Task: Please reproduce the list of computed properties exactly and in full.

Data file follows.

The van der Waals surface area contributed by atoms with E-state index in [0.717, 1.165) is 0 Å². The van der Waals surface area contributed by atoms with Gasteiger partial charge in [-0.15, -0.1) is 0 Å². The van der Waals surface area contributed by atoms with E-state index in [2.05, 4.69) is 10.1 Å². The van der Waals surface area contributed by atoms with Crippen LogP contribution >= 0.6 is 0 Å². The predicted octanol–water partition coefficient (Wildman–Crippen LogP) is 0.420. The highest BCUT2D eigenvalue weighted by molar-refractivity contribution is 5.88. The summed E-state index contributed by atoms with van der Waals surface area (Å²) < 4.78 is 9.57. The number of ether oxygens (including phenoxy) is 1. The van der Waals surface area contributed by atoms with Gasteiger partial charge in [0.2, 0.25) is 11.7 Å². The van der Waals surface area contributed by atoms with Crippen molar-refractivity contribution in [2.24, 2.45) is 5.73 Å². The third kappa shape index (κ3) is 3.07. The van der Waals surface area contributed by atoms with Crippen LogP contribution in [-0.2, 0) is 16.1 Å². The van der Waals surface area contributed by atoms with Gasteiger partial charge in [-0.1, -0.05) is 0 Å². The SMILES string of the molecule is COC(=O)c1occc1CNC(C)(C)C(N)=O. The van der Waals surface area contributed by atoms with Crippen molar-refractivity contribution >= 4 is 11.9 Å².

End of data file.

The van der Waals surface area contributed by atoms with E-state index in [0.717, 1.165) is 0 Å². The van der Waals surface area contributed by atoms with Gasteiger partial charge in [-0.15, -0.1) is 0 Å². The van der Waals surface area contributed by atoms with E-state index in [2.05, 4.69) is 10.1 Å². The van der Waals surface area contributed by atoms with Crippen LogP contribution >= 0.6 is 0 Å². The predicted octanol–water partition coefficient (Wildman–Crippen LogP) is 0.420. The highest BCUT2D eigenvalue weighted by molar-refractivity contribution is 5.88. The summed E-state index contributed by atoms with van der Waals surface area (Å²) < 4.78 is 9.57. The number of ether oxygens (including phenoxy) is 1. The van der Waals surface area contributed by atoms with Gasteiger partial charge in [0.2, 0.25) is 11.7 Å². The van der Waals surface area contributed by atoms with Crippen molar-refractivity contribution in [2.24, 2.45) is 5.73 Å². The third kappa shape index (κ3) is 3.07. The van der Waals surface area contributed by atoms with Crippen LogP contribution in [-0.2, 0) is 16.1 Å². The van der Waals surface area contributed by atoms with Gasteiger partial charge in [-0.1, -0.05) is 0 Å². The SMILES string of the molecule is COC(=O)c1occc1CNC(C)(C)C(N)=O. The van der Waals surface area contributed by atoms with Crippen molar-refractivity contribution >= 4 is 11.9 Å².